Greenberg, addressing the crowd, said in multi-year projections that in two years, the district would fall $400,000 behind budget and be unable to meet its required 3% reserve level. In three years, that gap would reach $600,000.

Though she said her number one priority is to find a YHS principal - several candidates were close but dropped out for various reasons including pay and location - she added she is working with staff on options to enhance revenues in the budget to reduce any necessary cuts.

Greenberg added Tuesday she was meeting with Hansen-Sedor and other staff to get to know each other, with contract negotiations to come after the district’s budgets are finalized.

“I understand where teachers and classified staff are coming from and I want to make sure we have our financial figures in place so we can make the best decisions possible,” Greenberg said. “I want the best for this district, and that includes everyone, from students to parents to our staff.”

At Monday’s meeting, trustees also addressed several rumors being spread on Facebook and elsewhere they said were false.

When asked, Tammy Loveland said neither the district’s Academic Decathlon team or its International Baccalaureate classes were being cut, and a rumor about sports trophies and plaques being removed from facilities was also untrue.

“I apologize to you if you feel we have not served you properly,” Loveland told the audience. “Every decision we make is trying to make the district better. We don’t try and make decisions to hurt kids, or hurt people ... just because you heard something on Facebook doesn’t make it true ... these are clearly inappropriate falsehoods. I don’t know why they start. I don’t know why people feel the need to say such outlandish things.”

Trustee Smith Responds

In a prepared statement after the meeting, trustee Joe Smith defended and praised Greenberg.

“Given the number and significance of the hurdles Dr. Greenberg has had to face since joining us only July 1, it’s truly noteworthy how many of these very important issues she has been able to address in just this short period of time,” Smith said. “Losing our high school principal only days after her being named the new superintendent would have been a tremendous challenge for any incoming school superintendent during their first month on the job.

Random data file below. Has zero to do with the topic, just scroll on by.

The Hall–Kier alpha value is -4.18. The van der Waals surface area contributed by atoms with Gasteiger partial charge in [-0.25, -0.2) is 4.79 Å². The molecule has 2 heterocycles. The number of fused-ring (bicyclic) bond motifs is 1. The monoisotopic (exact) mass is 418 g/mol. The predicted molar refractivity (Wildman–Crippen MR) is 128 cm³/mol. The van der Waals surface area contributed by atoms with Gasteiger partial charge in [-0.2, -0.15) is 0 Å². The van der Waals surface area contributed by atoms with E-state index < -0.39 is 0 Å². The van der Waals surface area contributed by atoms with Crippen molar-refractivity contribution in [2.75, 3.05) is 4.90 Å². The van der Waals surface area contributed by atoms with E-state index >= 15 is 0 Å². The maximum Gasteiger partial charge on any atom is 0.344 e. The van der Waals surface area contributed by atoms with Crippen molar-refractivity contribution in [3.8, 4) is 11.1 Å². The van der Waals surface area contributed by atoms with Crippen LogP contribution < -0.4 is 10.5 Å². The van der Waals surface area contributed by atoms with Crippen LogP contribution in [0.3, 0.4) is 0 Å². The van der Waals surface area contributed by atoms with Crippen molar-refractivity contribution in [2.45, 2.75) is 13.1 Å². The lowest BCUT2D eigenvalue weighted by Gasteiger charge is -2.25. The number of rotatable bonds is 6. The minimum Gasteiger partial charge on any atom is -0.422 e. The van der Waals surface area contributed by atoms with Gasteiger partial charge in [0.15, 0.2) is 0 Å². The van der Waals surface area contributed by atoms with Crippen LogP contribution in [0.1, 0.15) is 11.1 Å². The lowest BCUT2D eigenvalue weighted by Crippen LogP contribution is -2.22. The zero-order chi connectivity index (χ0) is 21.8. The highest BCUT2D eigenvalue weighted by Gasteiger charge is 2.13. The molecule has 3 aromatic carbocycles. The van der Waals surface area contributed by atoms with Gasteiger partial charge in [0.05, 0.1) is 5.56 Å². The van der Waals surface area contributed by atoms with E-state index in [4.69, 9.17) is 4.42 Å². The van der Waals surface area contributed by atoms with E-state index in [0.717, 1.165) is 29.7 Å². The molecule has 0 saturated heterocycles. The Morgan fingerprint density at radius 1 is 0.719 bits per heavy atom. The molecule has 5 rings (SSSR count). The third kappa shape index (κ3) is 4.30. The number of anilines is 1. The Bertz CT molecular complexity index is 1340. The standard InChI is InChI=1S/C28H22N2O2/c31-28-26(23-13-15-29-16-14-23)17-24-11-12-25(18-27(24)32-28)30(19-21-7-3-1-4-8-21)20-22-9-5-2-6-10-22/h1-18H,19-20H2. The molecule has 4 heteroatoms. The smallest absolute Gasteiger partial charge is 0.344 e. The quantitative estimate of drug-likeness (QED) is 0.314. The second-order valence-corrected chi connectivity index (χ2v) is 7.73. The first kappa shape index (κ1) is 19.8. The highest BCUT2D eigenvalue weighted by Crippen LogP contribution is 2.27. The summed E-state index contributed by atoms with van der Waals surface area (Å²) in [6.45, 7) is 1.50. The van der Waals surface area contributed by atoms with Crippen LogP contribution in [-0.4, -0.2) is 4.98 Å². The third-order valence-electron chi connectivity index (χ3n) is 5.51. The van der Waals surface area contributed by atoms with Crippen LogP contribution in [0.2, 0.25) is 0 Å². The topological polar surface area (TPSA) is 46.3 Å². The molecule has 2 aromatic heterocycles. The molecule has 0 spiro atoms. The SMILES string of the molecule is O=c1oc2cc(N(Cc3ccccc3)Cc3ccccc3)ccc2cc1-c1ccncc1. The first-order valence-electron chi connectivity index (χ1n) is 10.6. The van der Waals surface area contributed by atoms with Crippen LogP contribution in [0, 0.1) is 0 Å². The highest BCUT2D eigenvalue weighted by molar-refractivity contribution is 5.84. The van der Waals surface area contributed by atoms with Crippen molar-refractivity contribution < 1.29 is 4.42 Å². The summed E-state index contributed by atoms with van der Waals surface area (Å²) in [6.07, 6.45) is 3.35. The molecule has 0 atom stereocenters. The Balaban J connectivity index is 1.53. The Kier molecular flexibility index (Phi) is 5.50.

“But add to that the fact that she (Greenberg) then had to deal with replacing the director of nutrition services and special projects, the Special Ed director, a key business office staffer and just weeks before the start of school, one of our elementary school principals. Any reasonable observer would think that this avalanche of open staff positions would be too much to handle for a lesser experienced and qualified professional - but Dr. Greenberg did not flinch in the face of the situation, and took steps to find the new hires we’re so happy to have on board already, even as she continues to finalize the search for a principal for YHS.”

Smith added that Greenberg is also dealing with the fact that the County Office of Education the board that the budget and the state-mandated Local Control Accountability Plan (known as the LCAP, which ensures that districts’ goals and resources are aligned) were being rejected due to incomplete inclusion of necessary data and budget information. “The plans and budgeting data were prepared by the previous administrative team, long before Dr. Greenberg joined YUSD.

Dr. Greenberg is working on finding cost-savings which can help bolster our ability to serve kids better in the classroom. We thank her, and we thank the community for taking the time to truly understand what we’re facing, and how Dr. Greenberg’s skills and experience are being brought to bear in the best way possible, despite this demonstrably challenging set of circumstances.”

Board President Christine Wilder was unable to attend the meeting.